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Face It: What Women Really Feel as Their Looks Change and What to Do about It Paperback – May 15, 2011
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FACE IT seems to be entirely made up of asking various women the same questions: "When did you first realize you were getting old? When was that 'uh-oh' moment when you realized you are losing your looks?"
Over and over again. We get it. There are women who are afraid of losing their looks. Lots of them, according to this book.
But where are the chapters about what to do about it emotionally, how to cope, and were are instructions to feel good about ourselves? Only the last few pages are given to that, and even that seems to be just a brief over-view.
In the meantime, we hear about a women whose husband constantly cheats on her with younger women. That is supposed to help us? She leaves him only to realize that being a 50-year-old single parent is hard and depressing. We needed to know this from a book?
Then how about the woman who is so afraid that younger women will take her job that she cannot sleep at night. Well guess what: this is a 25-year-old! Sure, she is a model, but what message does it tell us when 25-year-olds are worried about aging? Again, we needed to know this?
Why can't we read about strong women who change their lives for the better when they retire, such as those who take up oil painting, creative writing, or volunteer to feed the homeless? Why doesn't this book encourage women to pursue the things they are passionate about? Where is the meaning? No, this book focuses on the superficial; it seems to encourage women to study themselves in the mirror.
I see no benefits from this book for older women, just continuous messages to increase the aging anxiety. FACE IT repeatedly stresses how this is a society that values youth, that only sees youth as beautiful. Written by two former models, this book concentrates on looks. No matter what it promises, it seems to give the message that when you lose your looks, you are doomed in our society. Husbands will cheat with younger women.
Therefore, I feel the title and the cover is misleading. Sure, it does ask women what they feel about losing their looks (and the authors seem to find insecure women who are depressed about it) but the second part of the title: 'what to do about it', is pretty much non-existant. The entire book seems to be filled with women talking about how awful they feel about getting old.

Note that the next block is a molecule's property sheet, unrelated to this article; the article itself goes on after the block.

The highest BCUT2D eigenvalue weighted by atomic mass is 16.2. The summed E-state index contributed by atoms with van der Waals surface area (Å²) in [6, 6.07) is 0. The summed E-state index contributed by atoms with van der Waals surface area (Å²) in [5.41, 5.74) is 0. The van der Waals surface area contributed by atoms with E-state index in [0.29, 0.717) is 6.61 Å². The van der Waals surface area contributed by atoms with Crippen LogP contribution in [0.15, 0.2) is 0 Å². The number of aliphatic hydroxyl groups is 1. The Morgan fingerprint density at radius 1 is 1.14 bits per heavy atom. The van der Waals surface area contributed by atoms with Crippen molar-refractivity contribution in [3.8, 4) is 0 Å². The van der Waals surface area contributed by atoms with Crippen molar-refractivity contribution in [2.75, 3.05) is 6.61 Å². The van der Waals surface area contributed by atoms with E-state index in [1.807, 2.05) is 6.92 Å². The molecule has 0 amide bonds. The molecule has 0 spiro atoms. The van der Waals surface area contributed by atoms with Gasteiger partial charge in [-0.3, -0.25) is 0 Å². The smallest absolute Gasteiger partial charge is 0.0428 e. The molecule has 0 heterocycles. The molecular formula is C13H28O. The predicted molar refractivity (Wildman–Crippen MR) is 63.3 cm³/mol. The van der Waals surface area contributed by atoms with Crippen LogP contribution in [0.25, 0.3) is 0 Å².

If you want such a negative and anxiety-provoking book, go for it. Me, I am going to throw it away. I would never give it away, because I would not wish this awful book on any of my women friends. I care about my friends too much for that.
The authors are distinguished mental-health professionals (I believe both are psychologists/therapists). They also were models/performers in their previous careers, so they have a uniquely personal and insightful perspective on how women are judged by their appearance (by themselves and by society) and how women have and should handle their inevitably changing physical appearance as they age. So far, the authors have been very adept at summing up the distortions and psychological issues they and their patients have faced in this arena; I hope the strategies and actions they propose are as valid.
As Dr. Diller explains in the Preface, women in their 40's, 50's, and 60's are "part of a generation brought up with paradoxical messages about beauty -- it matters, it doesn't; it should, it shouldn't. We were raised to believe we could rely on education, money, and talent to control our futures. Yet we now feel out of control over the changes we see in the mirror." If that sentence resonates with you -- as it did for me -- then you will find this book to be very helpful.
The authors take on this contradictory message of what they term "the beauty paradox," which consists of the "two incompatible messages" that women internalize: that they should age naturally, and yet defy aging at any cost. By taking readers through six steps, they try to help readers come to terms with the aging process.
What I also really like about this book is that the authors don't offer any judgment about what anti-aging measures the reader takes. They ask you to think carefully about whether or not you want to start using Botox, have cosmetic procedures, etc., but only to make sure that such measures are right for *you*, not to critique your decisions in any way.
This has been a really helpful book for me, and I definitely recommend it if you are trying to reconcile your own conflicting beliefs about the aging process in today's society.